LGBTI rights are human rights

By Jennifer Moses, National Official (Equality and Training), NASUWT

The NASUWT Teachers’ Union is fully committed to the belief that all students and teachers should be free to teach and learn in an inclusive environment that respects LGBTI* rights.  We strongly believe that an inclusive education environment for pupils and students must also be a safe and inclusive space for all school staff, particularly those that are LGBTI.

Monday was the international day against homophobia transphobia and biphobia and a new study released by UNESCO’s Global Education Monitoring Report and the LGBTQI youth organisation (IGLYO), finds that over half of LGBTI students in Europe have reported being bullied at school.

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The UNESCO paper rightly recognises the failure of some education establishments to address discrimination on the grounds of sexual orientation, gender identity and expression and intersex variations.  Sadly, evidence from engagement with our LGBTI members and surveys, shows that schools and colleges throughout the UK are ill-equipped to challenge homophobic/biphobic/transphobic bullying and harassment, creating hostile environments for many pupils and staff.  At our recent LGBTI Teachers’ Conference, 36% said that these incidences had worsened during the Covid-19 pandemic with many seeing a rise in homophobic and hateful language being used online.  One member states,

“Homophobia, when I returned to school in September, directed towards myself was worse than ever. I started keeping a diary and on some days there were as many as four incidences of homophobic language/taunts/comments.”

In terms of teaching, much recent attention in England has focused on the extent to which LGBT+-related issues are reflected meaningfully and sufficiently in the curriculum offer schools make to their children and young people.

The history of LGBT+ education in England’s schools is complex and difficult. In recent decades, the issue has been dominated by the impact of what became known as ‘Section 28’. This was legislation passed in 1988 which established that schools ‘shall not intentionally promote homosexuality or publish material with the intention of promoting homosexuality’ or ‘promote the teaching in any maintained school of the acceptability of homosexuality as a pretended family relationship”.

This writing into law of explicit discrimination against LGBT+ persons and communities had a profoundly negative impact on the experiences of children and young people in schools and was a concrete manifestation of the unequal status of LGBT+ people in wider society. The legislation was so ambiguously worded that it had a chilling effect on schools and meant that, very often, schools did not feel that they were permitted to provide genuinely inclusive learning environments or take purposeful action to tackle discrimination and prejudice and promote equality and diversity.

‘Section 28’ was eventually repealed in 2003 but it left a legacy in England’s education system in which the equal status of LGBT+ persons and communities was not reflected in schools’ educational offers in many cases, with clear negative implications for children and young people and for the cause of LGBT+ equality more generally.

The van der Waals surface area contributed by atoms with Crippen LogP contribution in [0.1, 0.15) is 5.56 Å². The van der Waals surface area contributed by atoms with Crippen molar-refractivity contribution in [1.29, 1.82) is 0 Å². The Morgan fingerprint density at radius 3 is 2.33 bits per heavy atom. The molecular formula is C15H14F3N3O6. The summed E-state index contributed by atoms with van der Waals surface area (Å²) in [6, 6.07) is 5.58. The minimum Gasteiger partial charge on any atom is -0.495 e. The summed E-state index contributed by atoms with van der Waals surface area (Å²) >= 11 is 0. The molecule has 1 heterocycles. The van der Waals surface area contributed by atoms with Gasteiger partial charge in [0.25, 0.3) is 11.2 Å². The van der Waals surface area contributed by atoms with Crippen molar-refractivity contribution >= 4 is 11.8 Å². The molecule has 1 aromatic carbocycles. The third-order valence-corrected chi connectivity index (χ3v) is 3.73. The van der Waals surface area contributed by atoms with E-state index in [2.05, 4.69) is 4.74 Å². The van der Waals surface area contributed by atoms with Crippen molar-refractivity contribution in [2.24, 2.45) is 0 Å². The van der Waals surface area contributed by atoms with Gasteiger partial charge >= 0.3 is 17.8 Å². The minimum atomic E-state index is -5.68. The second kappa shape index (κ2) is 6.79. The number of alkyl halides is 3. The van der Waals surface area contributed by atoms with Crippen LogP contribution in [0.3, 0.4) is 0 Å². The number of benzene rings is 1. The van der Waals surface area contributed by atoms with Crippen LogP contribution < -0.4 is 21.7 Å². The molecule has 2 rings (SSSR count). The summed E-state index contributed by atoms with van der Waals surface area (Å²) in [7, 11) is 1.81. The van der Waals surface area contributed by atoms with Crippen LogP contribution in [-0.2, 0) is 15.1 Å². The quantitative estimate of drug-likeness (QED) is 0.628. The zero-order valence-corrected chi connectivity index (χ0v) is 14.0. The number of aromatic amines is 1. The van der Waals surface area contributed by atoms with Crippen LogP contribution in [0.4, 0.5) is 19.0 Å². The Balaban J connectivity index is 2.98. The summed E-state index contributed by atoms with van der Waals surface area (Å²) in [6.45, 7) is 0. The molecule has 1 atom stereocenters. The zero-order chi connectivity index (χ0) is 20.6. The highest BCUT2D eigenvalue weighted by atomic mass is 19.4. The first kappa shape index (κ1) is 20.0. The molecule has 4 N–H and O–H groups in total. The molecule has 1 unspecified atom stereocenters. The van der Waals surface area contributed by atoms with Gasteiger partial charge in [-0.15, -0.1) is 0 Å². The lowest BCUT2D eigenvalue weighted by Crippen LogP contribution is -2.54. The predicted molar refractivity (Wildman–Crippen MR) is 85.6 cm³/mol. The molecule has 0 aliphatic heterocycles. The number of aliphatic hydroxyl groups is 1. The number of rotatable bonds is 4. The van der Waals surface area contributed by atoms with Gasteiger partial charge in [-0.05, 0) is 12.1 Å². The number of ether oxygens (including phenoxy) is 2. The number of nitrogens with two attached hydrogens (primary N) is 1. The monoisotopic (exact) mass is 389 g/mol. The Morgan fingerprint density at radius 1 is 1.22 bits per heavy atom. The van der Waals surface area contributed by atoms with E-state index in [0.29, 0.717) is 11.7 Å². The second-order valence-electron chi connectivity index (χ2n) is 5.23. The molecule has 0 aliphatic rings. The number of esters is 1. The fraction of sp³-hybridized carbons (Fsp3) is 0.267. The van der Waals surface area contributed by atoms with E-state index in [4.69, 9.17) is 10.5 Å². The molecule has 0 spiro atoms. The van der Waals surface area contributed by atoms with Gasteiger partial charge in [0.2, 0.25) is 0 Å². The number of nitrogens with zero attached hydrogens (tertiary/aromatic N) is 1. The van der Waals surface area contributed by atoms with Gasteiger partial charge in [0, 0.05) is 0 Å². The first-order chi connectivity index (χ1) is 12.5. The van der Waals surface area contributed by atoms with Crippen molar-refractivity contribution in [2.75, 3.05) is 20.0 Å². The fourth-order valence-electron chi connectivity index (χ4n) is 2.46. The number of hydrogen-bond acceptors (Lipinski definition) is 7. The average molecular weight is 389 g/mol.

The statutory guidance on relationships and sex education (RSE) in England had not been updated since 2000 until a revised version was enacted last year. The previous guidance was silent on LGBT+-related issues. While entirely legitimate criticisms of the revised guidance for not doing enough to address discrimination against LGBT+ persons and communities and to support the promotion of equality can, and do, continue to be made, it is difficult not to regard the revision of the framework for relationships and sex education in schools as a clear step in the right direction.

In particular, the statutory guidance, which applies to all schools, makes clear that ‘in teaching Relationships Education and RSE, schools should ‘ensure that the needs of all pupils are appropriately met, and that all pupils understand the importance of equality and respect’. It also states that the Government ‘expect[s] all pupils to have been taught LGBT content at a timely point as part of this area of the curriculum’.

This reform to the framework for LGBT+ education is at a relatively early stage of implementation and it will be important for all stakeholders, including Government, trade unions and advocacy and rights groups, to continue to monitor the extent to which it provides schools with the scope to address LGBT+-related content more effectively and comprehensively than has often been the case in the past. Specific attention will need to be given to the quality and quantity of training and support made available to staff in schools and to their ability to access sources of effective external expertise and advice.

More broadly, while changes to RSE are important, it also clear that more work needs to be done to ensure that LGBT+ issues are reflected more consistently and prominently in the wider school curriculum. 

We strongly commend the recommendation from UNESCO report for increased investment in teacher capacity to deliver inclusive curricula and for tackling LGBTI bullying and harassment.

We must continue to fight for a safe and inclusive learning and teaching environment around the world for all LGBT pupils and school staff if we truly believe that LGBTI rights are human rights.

*The NASUWT has adopted the universally recognised term of Lesbian, Gay, Bisexual, Trans and Intersex (LGBTI). This should be seen as an inclusive term for all LGBT+ people and communities.

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